Prostate cancer screening is typically done by evaluation of levels of prostate-specific antigens (PSA). Unfortunately, its effectiveness in stratifying low risk patients from those with aggressive (AG) prostate cancer is poor. Localized in the Golgi, α (1,6) fucosyltranferase (FUT8), a glycotransferase responsible for catalyzing the addition of fucose onto glycoprotein, has been previously shown to have a role in cell motility and invasiveness, and its over expression has been shown to associated with AG prostate cancer.
CPTAC researchers at John Hopkins University recently released a study examining the impact of altered FUT8 expression on EV biogenesis and subsequent EV protein profiles, comparing aggressive prostate cancer cells to less aggressive ones. Using stable isotope labeling with amino acids in cell culture (SILAC)-based quantitative proteomics paired with nanoparticle tracking analysis (NTA), researchers were able to show that cellular increases in FUT8 expression in cancerous cells could reduce the overall number of secreted EVs, while increasing the abundance of cell motility and metastasis-associated proteins within them. Interestingly, alterations of FUT8 was founds to have no impact on the average size of the vesicles. Additionally, evaluation of the EV cargo revealed proteins associated with an AG prostate cancer phenotype elevated in FUT8-transformed EVs, while capturing aberrant activity of the cells endocytic-related machinery.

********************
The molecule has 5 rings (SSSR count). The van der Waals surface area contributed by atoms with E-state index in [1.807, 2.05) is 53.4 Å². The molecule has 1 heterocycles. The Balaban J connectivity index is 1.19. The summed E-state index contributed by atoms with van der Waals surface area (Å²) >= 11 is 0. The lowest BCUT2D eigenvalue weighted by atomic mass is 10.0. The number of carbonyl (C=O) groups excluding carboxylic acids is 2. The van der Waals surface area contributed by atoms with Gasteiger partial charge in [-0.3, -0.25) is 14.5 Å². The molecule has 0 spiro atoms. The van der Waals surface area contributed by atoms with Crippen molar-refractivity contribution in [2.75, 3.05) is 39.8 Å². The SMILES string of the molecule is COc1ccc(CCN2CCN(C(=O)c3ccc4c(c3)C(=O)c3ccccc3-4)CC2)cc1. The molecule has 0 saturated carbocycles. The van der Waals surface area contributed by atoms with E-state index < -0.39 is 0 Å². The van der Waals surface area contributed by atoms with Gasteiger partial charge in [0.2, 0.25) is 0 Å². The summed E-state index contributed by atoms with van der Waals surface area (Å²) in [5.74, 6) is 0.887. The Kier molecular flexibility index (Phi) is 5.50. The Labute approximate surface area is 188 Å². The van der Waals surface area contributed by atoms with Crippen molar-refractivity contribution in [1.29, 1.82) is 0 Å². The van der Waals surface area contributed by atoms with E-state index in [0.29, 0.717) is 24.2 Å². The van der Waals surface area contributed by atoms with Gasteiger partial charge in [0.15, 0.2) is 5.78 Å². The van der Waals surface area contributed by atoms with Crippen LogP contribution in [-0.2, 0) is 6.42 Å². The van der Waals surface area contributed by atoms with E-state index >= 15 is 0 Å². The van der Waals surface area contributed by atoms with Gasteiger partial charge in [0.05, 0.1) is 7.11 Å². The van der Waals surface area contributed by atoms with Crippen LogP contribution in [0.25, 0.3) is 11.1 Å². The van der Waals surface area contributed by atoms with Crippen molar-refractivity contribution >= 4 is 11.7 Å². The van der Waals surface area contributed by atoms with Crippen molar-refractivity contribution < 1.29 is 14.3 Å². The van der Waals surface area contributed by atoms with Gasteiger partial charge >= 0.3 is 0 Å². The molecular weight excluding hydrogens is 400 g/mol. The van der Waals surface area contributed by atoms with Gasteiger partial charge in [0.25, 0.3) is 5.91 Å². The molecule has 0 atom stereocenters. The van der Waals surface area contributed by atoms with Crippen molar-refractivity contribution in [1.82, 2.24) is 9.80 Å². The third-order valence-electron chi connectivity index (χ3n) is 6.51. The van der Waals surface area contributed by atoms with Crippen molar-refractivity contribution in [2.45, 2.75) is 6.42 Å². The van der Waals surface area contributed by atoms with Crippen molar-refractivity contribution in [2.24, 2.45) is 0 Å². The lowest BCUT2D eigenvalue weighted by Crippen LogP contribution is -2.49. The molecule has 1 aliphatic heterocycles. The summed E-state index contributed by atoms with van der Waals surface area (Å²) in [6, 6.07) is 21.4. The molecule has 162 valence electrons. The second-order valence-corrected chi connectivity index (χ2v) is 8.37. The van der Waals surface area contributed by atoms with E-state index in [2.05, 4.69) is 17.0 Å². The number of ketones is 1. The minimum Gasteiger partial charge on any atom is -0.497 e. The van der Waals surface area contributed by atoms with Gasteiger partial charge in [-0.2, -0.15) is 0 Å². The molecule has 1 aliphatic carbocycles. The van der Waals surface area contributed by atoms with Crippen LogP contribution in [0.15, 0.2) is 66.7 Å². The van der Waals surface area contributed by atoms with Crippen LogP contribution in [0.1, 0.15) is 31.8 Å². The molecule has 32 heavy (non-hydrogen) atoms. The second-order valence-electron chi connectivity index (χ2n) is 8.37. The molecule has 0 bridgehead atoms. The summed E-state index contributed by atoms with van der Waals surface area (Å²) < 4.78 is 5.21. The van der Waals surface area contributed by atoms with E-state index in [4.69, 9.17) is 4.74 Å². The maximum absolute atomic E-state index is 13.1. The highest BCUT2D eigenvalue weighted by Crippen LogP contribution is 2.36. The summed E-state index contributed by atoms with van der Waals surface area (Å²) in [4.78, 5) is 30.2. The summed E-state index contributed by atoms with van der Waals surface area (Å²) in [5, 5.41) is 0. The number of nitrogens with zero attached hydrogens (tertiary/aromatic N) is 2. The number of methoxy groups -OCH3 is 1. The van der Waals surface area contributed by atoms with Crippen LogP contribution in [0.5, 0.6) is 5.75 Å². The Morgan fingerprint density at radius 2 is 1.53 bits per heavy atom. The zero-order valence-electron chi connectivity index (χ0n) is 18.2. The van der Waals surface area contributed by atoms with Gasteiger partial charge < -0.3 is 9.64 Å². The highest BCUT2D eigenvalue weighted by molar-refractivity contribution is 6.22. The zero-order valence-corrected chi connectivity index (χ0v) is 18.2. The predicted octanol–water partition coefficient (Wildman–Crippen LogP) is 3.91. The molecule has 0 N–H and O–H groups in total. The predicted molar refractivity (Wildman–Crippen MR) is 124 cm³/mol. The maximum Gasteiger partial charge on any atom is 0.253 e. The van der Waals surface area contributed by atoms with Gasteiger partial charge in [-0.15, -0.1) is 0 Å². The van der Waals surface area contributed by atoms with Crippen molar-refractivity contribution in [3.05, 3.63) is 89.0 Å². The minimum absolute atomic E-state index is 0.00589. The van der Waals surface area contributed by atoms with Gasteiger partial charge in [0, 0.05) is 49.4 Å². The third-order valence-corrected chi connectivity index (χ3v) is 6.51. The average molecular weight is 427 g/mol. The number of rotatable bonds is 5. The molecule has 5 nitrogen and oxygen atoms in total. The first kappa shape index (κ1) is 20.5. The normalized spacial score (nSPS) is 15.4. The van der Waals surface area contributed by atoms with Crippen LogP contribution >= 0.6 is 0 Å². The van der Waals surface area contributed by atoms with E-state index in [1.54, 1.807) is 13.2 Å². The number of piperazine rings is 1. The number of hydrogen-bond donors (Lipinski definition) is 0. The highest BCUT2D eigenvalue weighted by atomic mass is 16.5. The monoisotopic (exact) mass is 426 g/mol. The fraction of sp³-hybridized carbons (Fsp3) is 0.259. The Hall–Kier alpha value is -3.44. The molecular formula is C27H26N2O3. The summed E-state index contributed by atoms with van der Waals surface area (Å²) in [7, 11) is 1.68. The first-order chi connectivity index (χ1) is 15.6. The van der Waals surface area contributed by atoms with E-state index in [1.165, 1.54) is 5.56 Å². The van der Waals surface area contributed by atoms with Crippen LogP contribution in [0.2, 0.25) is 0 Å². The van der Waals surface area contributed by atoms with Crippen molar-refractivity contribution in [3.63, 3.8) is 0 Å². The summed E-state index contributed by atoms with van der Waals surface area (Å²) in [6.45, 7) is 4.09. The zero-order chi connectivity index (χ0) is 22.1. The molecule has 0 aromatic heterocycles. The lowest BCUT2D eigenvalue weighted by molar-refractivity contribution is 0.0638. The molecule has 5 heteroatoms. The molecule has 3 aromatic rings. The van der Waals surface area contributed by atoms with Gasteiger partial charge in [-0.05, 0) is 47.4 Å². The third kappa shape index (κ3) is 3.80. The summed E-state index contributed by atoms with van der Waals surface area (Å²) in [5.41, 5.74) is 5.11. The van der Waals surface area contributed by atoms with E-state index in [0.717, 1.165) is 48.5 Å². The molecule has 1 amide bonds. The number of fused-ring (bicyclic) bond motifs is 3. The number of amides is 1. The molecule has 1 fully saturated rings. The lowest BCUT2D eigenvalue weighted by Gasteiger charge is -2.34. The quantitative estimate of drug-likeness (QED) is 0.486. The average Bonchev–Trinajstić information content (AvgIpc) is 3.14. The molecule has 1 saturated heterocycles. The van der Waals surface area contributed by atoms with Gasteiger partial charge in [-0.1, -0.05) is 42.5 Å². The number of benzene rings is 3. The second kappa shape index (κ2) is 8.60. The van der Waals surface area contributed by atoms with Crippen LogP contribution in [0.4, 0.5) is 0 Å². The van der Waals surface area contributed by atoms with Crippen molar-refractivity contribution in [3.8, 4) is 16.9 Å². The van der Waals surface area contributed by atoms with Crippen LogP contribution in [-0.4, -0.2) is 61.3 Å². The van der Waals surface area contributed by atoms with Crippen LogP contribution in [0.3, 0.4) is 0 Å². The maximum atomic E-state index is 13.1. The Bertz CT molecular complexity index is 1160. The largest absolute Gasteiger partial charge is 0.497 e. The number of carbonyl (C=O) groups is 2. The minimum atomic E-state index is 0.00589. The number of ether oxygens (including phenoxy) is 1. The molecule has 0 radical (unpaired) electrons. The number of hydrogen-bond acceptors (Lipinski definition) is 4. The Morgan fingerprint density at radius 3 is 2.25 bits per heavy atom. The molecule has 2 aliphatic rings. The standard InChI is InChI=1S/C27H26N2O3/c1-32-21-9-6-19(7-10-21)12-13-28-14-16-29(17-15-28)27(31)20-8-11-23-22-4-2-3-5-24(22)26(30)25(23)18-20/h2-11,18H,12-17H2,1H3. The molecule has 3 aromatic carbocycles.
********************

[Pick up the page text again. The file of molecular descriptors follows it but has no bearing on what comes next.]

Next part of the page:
This study establishes evidence of how altered cellular glycosylation enzyme expression impacts EV vesicle abundance and the protein content of EVs secreted from prostate cancer cells via dysregulation of the cell’s endocytic pathway. It also shows how differences in EV protein cargo, including glycosite occupancy and glycosylation patterns, may contribute to prostate carcinogenesis – making a case for EV-based diagnostics that incorporate glycosylation information for prostate cancer screening. Although a frequently overlooked contribution to disease pathology, this study provides confirmation of glycosylation’s crucial part in disease progression and CPTAC researchers are at the forefront. This study was partially funded by NCI grant U24CA210985 and U01CA152813.